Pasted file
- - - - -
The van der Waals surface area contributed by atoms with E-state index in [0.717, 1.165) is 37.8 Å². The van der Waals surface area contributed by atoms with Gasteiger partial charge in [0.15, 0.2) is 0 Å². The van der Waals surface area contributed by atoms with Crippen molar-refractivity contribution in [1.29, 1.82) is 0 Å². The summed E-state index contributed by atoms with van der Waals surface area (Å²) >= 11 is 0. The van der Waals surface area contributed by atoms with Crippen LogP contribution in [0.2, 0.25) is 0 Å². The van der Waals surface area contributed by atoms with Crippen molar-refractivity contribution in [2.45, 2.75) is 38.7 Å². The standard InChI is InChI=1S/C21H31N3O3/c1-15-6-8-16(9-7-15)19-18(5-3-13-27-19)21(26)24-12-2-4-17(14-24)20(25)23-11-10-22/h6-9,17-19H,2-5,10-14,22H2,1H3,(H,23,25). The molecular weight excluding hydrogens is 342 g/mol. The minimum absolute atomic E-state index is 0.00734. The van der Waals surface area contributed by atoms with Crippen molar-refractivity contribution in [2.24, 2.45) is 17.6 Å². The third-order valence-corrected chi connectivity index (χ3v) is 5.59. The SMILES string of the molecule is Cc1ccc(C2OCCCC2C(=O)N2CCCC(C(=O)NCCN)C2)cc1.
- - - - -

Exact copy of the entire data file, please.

The van der Waals surface area contributed by atoms with E-state index in [0.717, 1.165) is 37.8 Å². The van der Waals surface area contributed by atoms with Gasteiger partial charge in [0.15, 0.2) is 0 Å². The van der Waals surface area contributed by atoms with Crippen molar-refractivity contribution in [1.29, 1.82) is 0 Å². The summed E-state index contributed by atoms with van der Waals surface area (Å²) >= 11 is 0. The van der Waals surface area contributed by atoms with Crippen LogP contribution in [0.2, 0.25) is 0 Å². The van der Waals surface area contributed by atoms with Crippen molar-refractivity contribution in [2.45, 2.75) is 38.7 Å². The standard InChI is InChI=1S/C21H31N3O3/c1-15-6-8-16(9-7-15)19-18(5-3-13-27-19)21(26)24-12-2-4-17(14-24)20(25)23-11-10-22/h6-9,17-19H,2-5,10-14,22H2,1H3,(H,23,25). The molecular weight excluding hydrogens is 342 g/mol. The minimum absolute atomic E-state index is 0.00734. The van der Waals surface area contributed by atoms with Crippen molar-refractivity contribution in [2.24, 2.45) is 17.6 Å². The third-order valence-corrected chi connectivity index (χ3v) is 5.59. The SMILES string of the molecule is Cc1ccc(C2OCCCC2C(=O)N2CCCC(C(=O)NCCN)C2)cc1.